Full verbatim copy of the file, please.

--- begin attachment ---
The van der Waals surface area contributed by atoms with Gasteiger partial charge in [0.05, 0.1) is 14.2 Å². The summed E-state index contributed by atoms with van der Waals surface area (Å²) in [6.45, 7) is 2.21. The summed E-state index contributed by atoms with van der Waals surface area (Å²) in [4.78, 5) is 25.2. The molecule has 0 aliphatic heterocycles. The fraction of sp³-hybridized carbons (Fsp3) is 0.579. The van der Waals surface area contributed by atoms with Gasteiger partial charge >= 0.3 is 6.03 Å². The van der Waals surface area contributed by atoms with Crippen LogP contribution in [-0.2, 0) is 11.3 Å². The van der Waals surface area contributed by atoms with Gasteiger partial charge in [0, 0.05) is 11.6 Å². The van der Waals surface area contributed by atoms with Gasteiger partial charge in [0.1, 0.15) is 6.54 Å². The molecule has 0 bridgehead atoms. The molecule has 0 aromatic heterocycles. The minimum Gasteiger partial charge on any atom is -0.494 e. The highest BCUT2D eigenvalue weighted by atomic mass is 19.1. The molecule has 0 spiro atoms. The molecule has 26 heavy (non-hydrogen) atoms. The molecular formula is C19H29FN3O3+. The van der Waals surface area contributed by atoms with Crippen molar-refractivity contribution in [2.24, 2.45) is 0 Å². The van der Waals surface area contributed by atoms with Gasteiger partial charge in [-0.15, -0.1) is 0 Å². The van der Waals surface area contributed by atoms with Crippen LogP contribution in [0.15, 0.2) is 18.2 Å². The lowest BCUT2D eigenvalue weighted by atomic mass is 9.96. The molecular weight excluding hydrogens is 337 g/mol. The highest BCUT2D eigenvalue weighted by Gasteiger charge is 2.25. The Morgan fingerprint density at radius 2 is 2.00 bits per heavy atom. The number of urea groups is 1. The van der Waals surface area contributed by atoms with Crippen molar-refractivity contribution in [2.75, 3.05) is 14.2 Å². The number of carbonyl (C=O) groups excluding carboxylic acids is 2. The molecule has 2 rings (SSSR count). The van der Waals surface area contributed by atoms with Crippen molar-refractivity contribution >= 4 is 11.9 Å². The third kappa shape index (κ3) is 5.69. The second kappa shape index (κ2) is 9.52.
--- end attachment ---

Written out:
The van der Waals surface area contributed by atoms with Gasteiger partial charge in [0.05, 0.1) is 14.2 Å². The summed E-state index contributed by atoms with van der Waals surface area (Å²) in [6.45, 7) is 2.21. The summed E-state index contributed by atoms with van der Waals surface area (Å²) in [4.78, 5) is 25.2. The molecule has 0 aliphatic heterocycles. The fraction of sp³-hybridized carbons (Fsp3) is 0.579. The van der Waals surface area contributed by atoms with Gasteiger partial charge >= 0.3 is 6.03 Å². The van der Waals surface area contributed by atoms with Crippen LogP contribution in [-0.2, 0) is 11.3 Å². The van der Waals surface area contributed by atoms with Gasteiger partial charge in [0, 0.05) is 11.6 Å². The van der Waals surface area contributed by atoms with Gasteiger partial charge in [0.1, 0.15) is 6.54 Å². The molecule has 0 bridgehead atoms. The molecule has 0 aromatic heterocycles. The minimum Gasteiger partial charge on any atom is -0.494 e. The highest BCUT2D eigenvalue weighted by atomic mass is 19.1. The molecule has 0 spiro atoms. The molecule has 26 heavy (non-hydrogen) atoms. The molecular formula is C19H29FN3O3+. The van der Waals surface area contributed by atoms with Crippen molar-refractivity contribution in [2.24, 2.45) is 0 Å². The van der Waals surface area contributed by atoms with Gasteiger partial charge in [-0.15, -0.1) is 0 Å². The van der Waals surface area contributed by atoms with Crippen LogP contribution in [0.15, 0.2) is 18.2 Å². The lowest BCUT2D eigenvalue weighted by atomic mass is 9.96. The molecular weight excluding hydrogens is 337 g/mol. The highest BCUT2D eigenvalue weighted by Gasteiger charge is 2.25. The Morgan fingerprint density at radius 2 is 2.00 bits per heavy atom. The number of urea groups is 1. The van der Waals surface area contributed by atoms with Crippen molar-refractivity contribution in [2.75, 3.05) is 14.2 Å². The number of carbonyl (C=O) groups excluding carboxylic acids is 2. The molecule has 2 rings (SSSR count). The van der Waals surface area contributed by atoms with Crippen molar-refractivity contribution >= 4 is 11.9 Å². The third kappa shape index (κ3) is 5.69. The second kappa shape index (κ2) is 9.52.